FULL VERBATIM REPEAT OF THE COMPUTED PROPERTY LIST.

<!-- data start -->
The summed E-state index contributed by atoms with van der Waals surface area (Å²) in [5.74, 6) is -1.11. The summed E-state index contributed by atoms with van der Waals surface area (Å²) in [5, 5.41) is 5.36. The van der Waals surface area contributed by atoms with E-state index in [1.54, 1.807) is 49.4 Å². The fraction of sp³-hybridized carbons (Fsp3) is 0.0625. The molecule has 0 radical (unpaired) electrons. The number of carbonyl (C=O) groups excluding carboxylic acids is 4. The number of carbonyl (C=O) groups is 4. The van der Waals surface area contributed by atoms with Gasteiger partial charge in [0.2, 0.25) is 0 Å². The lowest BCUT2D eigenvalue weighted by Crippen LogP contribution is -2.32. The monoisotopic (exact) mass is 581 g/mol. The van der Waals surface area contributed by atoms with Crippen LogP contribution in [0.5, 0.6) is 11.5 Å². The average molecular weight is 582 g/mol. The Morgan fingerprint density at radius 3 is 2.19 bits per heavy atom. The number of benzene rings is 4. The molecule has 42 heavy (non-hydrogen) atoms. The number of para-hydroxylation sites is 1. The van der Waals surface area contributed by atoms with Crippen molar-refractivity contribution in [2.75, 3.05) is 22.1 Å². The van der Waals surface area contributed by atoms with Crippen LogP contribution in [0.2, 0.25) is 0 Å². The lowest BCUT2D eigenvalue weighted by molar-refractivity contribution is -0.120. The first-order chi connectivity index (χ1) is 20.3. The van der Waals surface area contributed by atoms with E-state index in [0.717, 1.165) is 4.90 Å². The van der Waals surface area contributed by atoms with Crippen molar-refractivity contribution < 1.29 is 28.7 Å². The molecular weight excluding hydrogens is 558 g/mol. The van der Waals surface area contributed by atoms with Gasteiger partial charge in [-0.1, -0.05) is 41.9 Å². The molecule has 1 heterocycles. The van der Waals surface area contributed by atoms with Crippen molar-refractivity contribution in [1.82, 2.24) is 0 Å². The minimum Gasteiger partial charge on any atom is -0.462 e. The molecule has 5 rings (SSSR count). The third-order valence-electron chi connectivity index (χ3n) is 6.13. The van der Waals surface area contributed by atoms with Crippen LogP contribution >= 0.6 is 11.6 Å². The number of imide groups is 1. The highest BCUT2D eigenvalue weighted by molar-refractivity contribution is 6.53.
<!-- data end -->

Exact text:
The summed E-state index contributed by atoms with van der Waals surface area (Å²) in [5.74, 6) is -1.11. The summed E-state index contributed by atoms with van der Waals surface area (Å²) in [5, 5.41) is 5.36. The van der Waals surface area contributed by atoms with E-state index in [1.54, 1.807) is 49.4 Å². The fraction of sp³-hybridized carbons (Fsp3) is 0.0625. The molecule has 0 radical (unpaired) electrons. The number of carbonyl (C=O) groups excluding carboxylic acids is 4. The number of carbonyl (C=O) groups is 4. The van der Waals surface area contributed by atoms with Gasteiger partial charge in [0.2, 0.25) is 0 Å². The lowest BCUT2D eigenvalue weighted by Crippen LogP contribution is -2.32. The monoisotopic (exact) mass is 581 g/mol. The van der Waals surface area contributed by atoms with Crippen LogP contribution in [0.5, 0.6) is 11.5 Å². The average molecular weight is 582 g/mol. The Morgan fingerprint density at radius 3 is 2.19 bits per heavy atom. The number of benzene rings is 4. The molecule has 42 heavy (non-hydrogen) atoms. The number of para-hydroxylation sites is 1. The van der Waals surface area contributed by atoms with Crippen molar-refractivity contribution in [2.75, 3.05) is 22.1 Å². The van der Waals surface area contributed by atoms with Crippen LogP contribution in [0.2, 0.25) is 0 Å². The lowest BCUT2D eigenvalue weighted by molar-refractivity contribution is -0.120. The first-order chi connectivity index (χ1) is 20.3. The van der Waals surface area contributed by atoms with E-state index in [0.717, 1.165) is 4.90 Å². The van der Waals surface area contributed by atoms with Crippen molar-refractivity contribution < 1.29 is 28.7 Å². The molecular weight excluding hydrogens is 558 g/mol. The van der Waals surface area contributed by atoms with Gasteiger partial charge in [-0.1, -0.05) is 41.9 Å². The molecule has 1 heterocycles. The van der Waals surface area contributed by atoms with Crippen molar-refractivity contribution in [1.82, 2.24) is 0 Å². The minimum Gasteiger partial charge on any atom is -0.462 e. The molecule has 5 rings (SSSR count). The third-order valence-electron chi connectivity index (χ3n) is 6.13. The van der Waals surface area contributed by atoms with Crippen LogP contribution >= 0.6 is 11.6 Å². The number of imide groups is 1. The highest BCUT2D eigenvalue weighted by molar-refractivity contribution is 6.53.